Hose or tubing
US 386304 A
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Description (OCR text may contain errors)
J. E. EMERSON & T. MIDGLEY.
HOSE OR TUBING.
N0. 386,304. Patented July 17, 1888.
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IJNiTEp STATES PATENT @FFTCE.
JAMES E. EMERSON AND THOMAS MIDG'LEY, OF BEAVER FALLS, PENNSYLVANIA.
HOSE OR TUBING.
SPECIFICATION forming part of Letters Patent No. 386,304, dated July 17, 1888.
Application filed February 13, 1888. Serial No. 263,902.
To all whom it may concern:
Be it known that we, JAMES E. EMERSON and Trronas MIDGLEY, citizens of the United States, residing at Beaver Falls, in the county of Beaver and State of Pennsylvania, have invented certain new and useful Improvements in Flexible Hose orTubing; and we do hereby declare the following to be a full, clear. and exact description of the invention, such as will enable others skilled in the art to which it appertaius to make and use the same.
Our invention relates to hose or tubing, and has for its object the construction of hose of great strength forhydraulic mining, firemens service, and other purposes where hose is subjected to great internal or external pressure.
The invention will be hereinafter described, and particularly pointed out in the-claims.
In the accompanying drawings, which form a part of this specification, Figure 1 represents a plan view, partly in section, of a tube of coiled sections of wire. Fig. 2 is a similar view of a tube and a mandrel for stretching the links of the coils. Fig. 3 is a side view, partly in section, of the completed hose. Fig. 4 is a crosssection showing the metallic body covered with rubber, and Fig. 5 is a similar view showing the external and internal surfaces of the hose covered with rubber and fabric, respectively.
Reference being had to the drawings and the letters marked thereon, A represents a tube, formed of sections, a, of coiled helices interwoven longitudinally, as shown in Fig. 1, which form links 1* 0. In forming this tube the sections a are coiled in suitable lengths and of a diameter to adapt them to the size of hose desired to be made. In practice wehave found that sections in about sixteen-foot lengths can be handled with facility and enable the workman to make a tube very rapidly. The tube is formed on a core of a diameter about equal to the desired internal diameter of the hose when completed, and the sections a are screwed together, so as to make the separate sections terminate at different points in the circumference of the tube, to prevent weakening the tube at any point sufficiently to affect its durability; or the section a may be of the (No model.)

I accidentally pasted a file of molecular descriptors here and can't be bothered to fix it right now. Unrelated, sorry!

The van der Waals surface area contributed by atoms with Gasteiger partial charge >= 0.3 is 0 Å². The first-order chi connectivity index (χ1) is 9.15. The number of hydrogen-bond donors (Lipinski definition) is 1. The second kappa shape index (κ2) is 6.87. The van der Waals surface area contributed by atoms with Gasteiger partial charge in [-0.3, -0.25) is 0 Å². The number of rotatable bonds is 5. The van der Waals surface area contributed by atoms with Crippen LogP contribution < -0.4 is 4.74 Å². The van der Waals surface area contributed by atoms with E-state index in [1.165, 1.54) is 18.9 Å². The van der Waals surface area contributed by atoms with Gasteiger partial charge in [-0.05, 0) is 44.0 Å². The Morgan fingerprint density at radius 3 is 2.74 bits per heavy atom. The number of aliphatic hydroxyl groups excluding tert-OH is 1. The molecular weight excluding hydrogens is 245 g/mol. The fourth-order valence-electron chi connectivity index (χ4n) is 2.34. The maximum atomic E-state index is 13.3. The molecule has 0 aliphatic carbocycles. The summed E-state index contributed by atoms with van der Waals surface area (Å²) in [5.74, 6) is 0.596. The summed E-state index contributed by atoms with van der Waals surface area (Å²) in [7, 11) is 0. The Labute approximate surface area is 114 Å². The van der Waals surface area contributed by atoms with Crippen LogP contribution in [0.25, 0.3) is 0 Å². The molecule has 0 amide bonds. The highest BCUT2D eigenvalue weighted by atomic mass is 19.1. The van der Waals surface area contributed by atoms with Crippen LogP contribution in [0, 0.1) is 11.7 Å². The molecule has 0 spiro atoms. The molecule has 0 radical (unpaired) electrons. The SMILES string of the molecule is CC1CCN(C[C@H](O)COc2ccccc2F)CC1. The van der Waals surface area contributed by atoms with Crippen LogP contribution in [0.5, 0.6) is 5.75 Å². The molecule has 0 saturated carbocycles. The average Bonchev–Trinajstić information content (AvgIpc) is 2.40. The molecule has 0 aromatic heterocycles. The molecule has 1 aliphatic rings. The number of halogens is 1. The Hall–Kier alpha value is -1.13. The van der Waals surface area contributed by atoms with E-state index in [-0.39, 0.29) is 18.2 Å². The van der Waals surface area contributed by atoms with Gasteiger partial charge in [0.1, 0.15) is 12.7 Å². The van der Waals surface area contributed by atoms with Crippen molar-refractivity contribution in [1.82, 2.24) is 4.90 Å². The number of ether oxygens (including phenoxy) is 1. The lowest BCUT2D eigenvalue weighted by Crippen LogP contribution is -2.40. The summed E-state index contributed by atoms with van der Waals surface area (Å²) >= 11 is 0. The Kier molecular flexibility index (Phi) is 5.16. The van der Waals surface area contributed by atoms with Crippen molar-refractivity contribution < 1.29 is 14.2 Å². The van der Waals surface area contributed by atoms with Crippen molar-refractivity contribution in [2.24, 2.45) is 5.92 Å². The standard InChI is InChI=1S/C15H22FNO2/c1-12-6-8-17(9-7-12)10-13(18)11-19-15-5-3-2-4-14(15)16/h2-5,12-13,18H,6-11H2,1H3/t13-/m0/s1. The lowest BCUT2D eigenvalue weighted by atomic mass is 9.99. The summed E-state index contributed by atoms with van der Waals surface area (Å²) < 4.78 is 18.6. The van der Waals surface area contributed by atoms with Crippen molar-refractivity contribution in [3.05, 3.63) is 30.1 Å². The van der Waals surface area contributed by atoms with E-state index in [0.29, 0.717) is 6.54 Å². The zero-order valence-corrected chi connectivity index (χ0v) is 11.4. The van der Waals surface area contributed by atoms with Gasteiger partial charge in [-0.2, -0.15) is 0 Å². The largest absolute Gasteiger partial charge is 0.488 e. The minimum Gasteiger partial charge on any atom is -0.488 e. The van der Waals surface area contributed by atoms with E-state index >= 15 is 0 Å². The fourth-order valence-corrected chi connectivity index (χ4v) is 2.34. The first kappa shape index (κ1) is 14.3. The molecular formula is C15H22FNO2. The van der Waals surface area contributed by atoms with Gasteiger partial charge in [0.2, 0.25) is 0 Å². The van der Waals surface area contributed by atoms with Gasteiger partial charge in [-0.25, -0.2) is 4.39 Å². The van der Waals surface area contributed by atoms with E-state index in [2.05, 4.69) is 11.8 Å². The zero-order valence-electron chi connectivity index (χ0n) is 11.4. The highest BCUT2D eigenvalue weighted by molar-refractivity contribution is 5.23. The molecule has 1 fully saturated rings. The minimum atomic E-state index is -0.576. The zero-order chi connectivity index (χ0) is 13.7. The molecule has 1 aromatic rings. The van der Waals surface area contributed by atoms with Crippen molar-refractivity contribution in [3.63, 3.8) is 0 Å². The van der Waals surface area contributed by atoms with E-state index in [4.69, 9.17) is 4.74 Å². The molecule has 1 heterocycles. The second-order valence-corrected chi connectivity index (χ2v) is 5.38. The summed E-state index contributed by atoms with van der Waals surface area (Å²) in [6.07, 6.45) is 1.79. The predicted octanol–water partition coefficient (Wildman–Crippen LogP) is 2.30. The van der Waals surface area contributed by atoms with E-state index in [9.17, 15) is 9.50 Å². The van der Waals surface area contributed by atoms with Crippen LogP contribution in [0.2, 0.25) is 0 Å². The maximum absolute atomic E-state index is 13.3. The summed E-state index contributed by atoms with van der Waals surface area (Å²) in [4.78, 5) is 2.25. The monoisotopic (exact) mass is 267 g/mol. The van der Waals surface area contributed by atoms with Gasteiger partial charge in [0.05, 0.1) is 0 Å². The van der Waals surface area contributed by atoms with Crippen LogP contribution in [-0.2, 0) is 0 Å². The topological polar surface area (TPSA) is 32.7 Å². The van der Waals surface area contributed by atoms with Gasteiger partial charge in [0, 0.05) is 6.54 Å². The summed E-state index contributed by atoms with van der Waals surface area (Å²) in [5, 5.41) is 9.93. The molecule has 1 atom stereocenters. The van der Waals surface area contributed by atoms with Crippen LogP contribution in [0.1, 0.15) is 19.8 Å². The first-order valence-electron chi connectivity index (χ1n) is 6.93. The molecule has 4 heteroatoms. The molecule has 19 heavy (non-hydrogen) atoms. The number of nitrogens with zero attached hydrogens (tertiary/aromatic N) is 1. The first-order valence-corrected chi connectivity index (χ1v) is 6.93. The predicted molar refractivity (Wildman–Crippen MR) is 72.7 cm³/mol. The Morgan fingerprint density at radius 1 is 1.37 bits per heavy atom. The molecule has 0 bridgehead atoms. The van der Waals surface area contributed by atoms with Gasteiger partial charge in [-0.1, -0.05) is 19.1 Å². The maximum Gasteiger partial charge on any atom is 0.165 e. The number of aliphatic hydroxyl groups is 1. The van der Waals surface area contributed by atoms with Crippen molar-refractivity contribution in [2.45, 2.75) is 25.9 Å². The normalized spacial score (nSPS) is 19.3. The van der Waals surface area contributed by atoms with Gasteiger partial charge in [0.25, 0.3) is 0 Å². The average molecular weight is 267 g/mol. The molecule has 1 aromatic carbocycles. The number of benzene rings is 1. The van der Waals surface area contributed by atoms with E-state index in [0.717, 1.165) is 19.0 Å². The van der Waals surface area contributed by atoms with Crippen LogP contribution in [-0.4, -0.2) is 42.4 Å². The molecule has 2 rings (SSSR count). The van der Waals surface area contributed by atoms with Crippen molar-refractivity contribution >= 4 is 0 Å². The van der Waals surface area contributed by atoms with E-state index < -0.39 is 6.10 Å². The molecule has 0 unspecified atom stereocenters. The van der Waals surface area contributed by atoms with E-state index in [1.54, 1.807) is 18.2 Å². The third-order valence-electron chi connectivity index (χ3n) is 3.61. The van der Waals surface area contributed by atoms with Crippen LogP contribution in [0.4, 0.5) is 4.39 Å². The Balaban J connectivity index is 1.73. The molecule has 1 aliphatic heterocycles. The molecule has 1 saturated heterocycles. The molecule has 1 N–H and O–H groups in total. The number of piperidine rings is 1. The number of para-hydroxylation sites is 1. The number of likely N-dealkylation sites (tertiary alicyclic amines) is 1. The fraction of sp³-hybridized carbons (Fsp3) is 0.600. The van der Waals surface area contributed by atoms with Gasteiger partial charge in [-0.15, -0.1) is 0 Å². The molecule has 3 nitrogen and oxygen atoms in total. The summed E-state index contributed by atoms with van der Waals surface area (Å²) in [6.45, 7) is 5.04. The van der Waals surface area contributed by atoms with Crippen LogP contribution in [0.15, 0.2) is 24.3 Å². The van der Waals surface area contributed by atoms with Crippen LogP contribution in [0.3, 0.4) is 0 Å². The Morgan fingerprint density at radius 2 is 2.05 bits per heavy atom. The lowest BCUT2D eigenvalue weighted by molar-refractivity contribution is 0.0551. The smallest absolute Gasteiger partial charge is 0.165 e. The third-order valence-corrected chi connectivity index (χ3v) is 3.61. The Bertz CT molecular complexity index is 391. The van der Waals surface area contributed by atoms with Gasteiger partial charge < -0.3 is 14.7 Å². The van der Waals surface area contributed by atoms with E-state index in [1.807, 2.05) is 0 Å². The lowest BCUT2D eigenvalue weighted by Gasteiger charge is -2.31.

entire length of a section of hose to be made. After the tube A has been formed by interweaving its sections it is heated and drawn over a mandrel, B, which is formed with atapering end to enter the tube and gradually stretch the helices into links I) c and expand the tube about onethird of its diameter, as shown at O in Fig. 2. In some instances the tube A may be made of soft or annealed wire, when it will not be necessary to heat it to stretch the helices and expand the tube. After the tube has been expanded it may or may not be tempered. O in Figs. 2 and 3 repre sents the tube after it has been expanded, and as thusformed presents a flexible body of great strength and capable of resisting intense inter nal pressure. The metallic tube is then covered with a tube, 6, of rubber, and the two subjected to heat, by which the rubber is melted or softened sufficiently to cause it to flow through the interstices between the links in the metallic tube and form a compound in nor surface of metal and rubber, the rubber completely filling the interstices and rendering the hose or tube absolutely water-repellent and air-tight.
Instead of covering the metallic tube with a tube of rubber, it may be coated with other flexible plastic material-such as gotta-perchato iill the interstices and cover the outer surface of the metal, and a lining and covering of canvas previously coated or treated with a paint or compound for the purpose,which renders the canvas water-repellent and becomes adhesive under heat which may be applied. The hose may thus be made to present a rubber external surface and a compoundinternal surface; or it may be provided with a lining, f, and a covering, 9, of canvas, which will ad here to the rubber and form a homogeneous body.
Hose thus constructed is capable of resisting great external as well as internal pressure, and may be driven over by ordinary road-vehicles when filled with fluid withoutinjury to the hose or the motor supplying the fluid, while it is sufficiently flexible to be wound upon a reel, and may be used in any place where ordinary hose is applied.
The method involved in our im'entiou forms subject-matter of another application, Serial No. 265,722.
We are aware that tubes of braided strands of Wire have been interposed between rubber and hemp alternately until a desired thickness of hose has been obtained, and that a tube of rubber has been covered with wire-gauze cut into strips and Wound angularly around the tube, and do not, therefore, claim such as our invention.
Having thus fully described our invention, what we claim is 1. Flexible hose composedof a tubular metallic body formed of interwoven sections of coiled wire and a covering of rubber or its equivalent, substantially as described.
2. Flexible hose composed of a tubular metallic body formed of interwoven sections of coiled wire embedded in and covered with rubber or other flexible plastic material, substantially as described.
3. Flexible hose composed of a continuous tubular metallic body formed of interwoven elongated links, having the interstices between 25 the links filled with rubber and its outer surface covered with the same, substantially as described.
4. Flexible hose composed of a tubular metallic body formed of interwoven elongated 0'